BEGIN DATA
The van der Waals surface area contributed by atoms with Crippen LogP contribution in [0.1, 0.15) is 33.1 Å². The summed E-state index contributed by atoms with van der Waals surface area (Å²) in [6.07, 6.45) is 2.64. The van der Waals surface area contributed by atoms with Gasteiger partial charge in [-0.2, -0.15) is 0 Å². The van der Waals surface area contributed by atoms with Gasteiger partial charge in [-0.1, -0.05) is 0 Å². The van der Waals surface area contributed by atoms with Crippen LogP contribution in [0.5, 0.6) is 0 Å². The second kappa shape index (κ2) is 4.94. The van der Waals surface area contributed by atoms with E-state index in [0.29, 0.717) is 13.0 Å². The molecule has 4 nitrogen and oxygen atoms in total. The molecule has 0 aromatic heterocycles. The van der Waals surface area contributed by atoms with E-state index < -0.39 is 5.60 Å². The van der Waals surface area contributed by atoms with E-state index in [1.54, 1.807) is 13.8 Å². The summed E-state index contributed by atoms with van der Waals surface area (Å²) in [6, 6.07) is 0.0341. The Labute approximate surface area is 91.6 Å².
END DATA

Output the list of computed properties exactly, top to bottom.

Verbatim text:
The van der Waals surface area contributed by atoms with Crippen LogP contribution in [0.1, 0.15) is 33.1 Å². The summed E-state index contributed by atoms with van der Waals surface area (Å²) in [6.07, 6.45) is 2.64. The van der Waals surface area contributed by atoms with Gasteiger partial charge in [-0.2, -0.15) is 0 Å². The van der Waals surface area contributed by atoms with Gasteiger partial charge in [-0.1, -0.05) is 0 Å². The van der Waals surface area contributed by atoms with Crippen LogP contribution in [0.5, 0.6) is 0 Å². The second kappa shape index (κ2) is 4.94. The van der Waals surface area contributed by atoms with E-state index in [0.29, 0.717) is 13.0 Å². The molecule has 4 nitrogen and oxygen atoms in total. The molecule has 0 aromatic heterocycles. The van der Waals surface area contributed by atoms with E-state index < -0.39 is 5.60 Å². The van der Waals surface area contributed by atoms with E-state index in [1.54, 1.807) is 13.8 Å². The summed E-state index contributed by atoms with van der Waals surface area (Å²) in [6, 6.07) is 0.0341. The Labute approximate surface area is 91.6 Å².